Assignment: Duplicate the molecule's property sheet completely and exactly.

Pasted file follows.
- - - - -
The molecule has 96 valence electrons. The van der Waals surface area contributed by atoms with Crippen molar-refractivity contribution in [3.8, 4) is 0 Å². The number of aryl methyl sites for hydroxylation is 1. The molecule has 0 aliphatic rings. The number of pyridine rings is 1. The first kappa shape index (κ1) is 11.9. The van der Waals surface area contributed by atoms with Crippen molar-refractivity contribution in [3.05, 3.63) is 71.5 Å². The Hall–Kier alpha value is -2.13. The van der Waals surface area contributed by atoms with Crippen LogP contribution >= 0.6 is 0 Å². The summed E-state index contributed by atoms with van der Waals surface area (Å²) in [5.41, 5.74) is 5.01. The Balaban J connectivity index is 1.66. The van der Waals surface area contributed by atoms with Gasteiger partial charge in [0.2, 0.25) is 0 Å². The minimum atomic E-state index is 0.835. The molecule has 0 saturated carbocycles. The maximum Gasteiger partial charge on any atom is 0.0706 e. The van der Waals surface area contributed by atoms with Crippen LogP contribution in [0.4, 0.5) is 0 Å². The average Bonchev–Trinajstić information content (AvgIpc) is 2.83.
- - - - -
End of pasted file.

The molecule has 96 valence electrons. The van der Waals surface area contributed by atoms with Crippen molar-refractivity contribution in [3.8, 4) is 0 Å². The number of aryl methyl sites for hydroxylation is 1. The molecule has 0 aliphatic rings. The number of pyridine rings is 1. The first kappa shape index (κ1) is 11.9. The van der Waals surface area contributed by atoms with Crippen molar-refractivity contribution in [3.05, 3.63) is 71.5 Å². The Hall–Kier alpha value is -2.13. The van der Waals surface area contributed by atoms with Crippen LogP contribution >= 0.6 is 0 Å². The summed E-state index contributed by atoms with van der Waals surface area (Å²) in [5.41, 5.74) is 5.01. The Balaban J connectivity index is 1.66. The van der Waals surface area contributed by atoms with Gasteiger partial charge in [0.2, 0.25) is 0 Å². The minimum atomic E-state index is 0.835. The molecule has 0 saturated carbocycles. The maximum Gasteiger partial charge on any atom is 0.0706 e. The van der Waals surface area contributed by atoms with Crippen LogP contribution in [0.4, 0.5) is 0 Å². The average Bonchev–Trinajstić information content (AvgIpc) is 2.83.